Giant Fighting Robots: America vs Japan
It’s been years since the popular show, Battle Bots, first aired, which gained the attention of robotics geeks around the globe with gladiator-style tournaments. Teams create robotic warriors that can flip one another over, can use propelling blades to chop into their opponent, flame throwers to burn out circuits and often use the rotating sidebars to mangle and bust apart their enemies, rendering them useless. It was only a matter of time before the fan’s dreams would come true and we’d see the next level of robotic warriors being built.
The idea of giant mechanical gladiators have shown up in books, games and films for decades now. I remember watching Robot Jox when it came out on VHS. Transformers was many children’s favorite cartoon, and when the toys were made available everyone wanted them. Pacific Rim used giant human controlled robots to defend against enormous creatures that had traveled through a wormhole to take over and destroy the planet.
In the film, Real Steel, Hugh Jackman plays the role of a prizefighter who lost his chance at the title because the business of fighting robots stole the ring. In order to adapt to changes, he becomes a promoter who uses scrap metal from junk yards to create champion robots. Like many ideas that we’ve seen in films, someone was bound to make the sport of giant fighting robots come to life.
Inspired by games like Mech Warriors, the founders of Megabots, inc. built America’s first giant piloted mech. According to their website they challenged Japan to a duel. “The Mk. II MegaBot is a 15-foot tall, 12,000lb robot capable of hurling 3lb projectiles at speeds of over 130 MPH.” Scenes from The Matrix and Avatar show how useful, yet extremely dangerous these mechs could be.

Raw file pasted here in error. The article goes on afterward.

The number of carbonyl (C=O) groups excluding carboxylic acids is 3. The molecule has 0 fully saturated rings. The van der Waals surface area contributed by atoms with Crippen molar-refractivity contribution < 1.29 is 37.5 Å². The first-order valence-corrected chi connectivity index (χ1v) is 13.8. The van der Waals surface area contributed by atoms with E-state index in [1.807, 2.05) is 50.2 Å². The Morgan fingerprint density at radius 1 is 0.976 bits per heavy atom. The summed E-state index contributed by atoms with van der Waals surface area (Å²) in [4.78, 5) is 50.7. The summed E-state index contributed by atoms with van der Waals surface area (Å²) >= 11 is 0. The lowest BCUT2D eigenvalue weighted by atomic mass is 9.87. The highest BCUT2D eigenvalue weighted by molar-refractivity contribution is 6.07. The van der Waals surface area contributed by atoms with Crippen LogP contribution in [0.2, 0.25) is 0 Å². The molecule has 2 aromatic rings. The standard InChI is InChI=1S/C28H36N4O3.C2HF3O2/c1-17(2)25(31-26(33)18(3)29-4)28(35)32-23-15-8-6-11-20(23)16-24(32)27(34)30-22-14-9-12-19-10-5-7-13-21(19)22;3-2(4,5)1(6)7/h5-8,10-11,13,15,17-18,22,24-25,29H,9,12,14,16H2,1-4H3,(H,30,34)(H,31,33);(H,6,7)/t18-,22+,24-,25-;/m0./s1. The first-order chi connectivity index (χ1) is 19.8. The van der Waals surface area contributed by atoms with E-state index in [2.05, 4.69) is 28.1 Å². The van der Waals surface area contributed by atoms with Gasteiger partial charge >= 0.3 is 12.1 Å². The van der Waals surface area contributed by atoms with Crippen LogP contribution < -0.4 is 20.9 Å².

“Japan accepted and will be using a 9,000lb robot known as KURATAS created by a group in Japan known as Suidobashi Heavy Industries.” Suidobashi Heavy Industries agreed under one condition: that the fight includes melee combat. Move over MMA, I might have to change the channel.
Like the robots used in Pacific Rim, the Mk. II seats two human controllers; one person controls its movements while the other person uses the weapons. They were scheduled to put on a show in Vegas, where they were going to battle drones, and had planned a demonstration in which they were to shoot the drones out of the sky using their arm cannon, but the CEO of the event’s co-sponsor backed out. They still performed a demonstration for their fans, shooting at boxes instead. I guess the drone companies didn’t want to seem like they couldn’t pull their weight in the world of warfare.
Megabots, inc. has raised more than $2.4 million in crowdfunding money for their robot and believe that giant robotic gladiators will be “The future of sports.” I’m willing to bet that if they’re right, and if these robots do well enough, they will also be the tools of war before we know it. What was just a dream a few years ago, has now become a reality. We are seeing the dawn of robots come to life, and most people shrug it off like it’s no big deal. Maybe it’s because we’ve witnessed it in movies so often that it’s to be expected. I think that’s because most people are ready for a change and they believe, like I do, that it’s about damn time.
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Until next time…
William C. Raustler.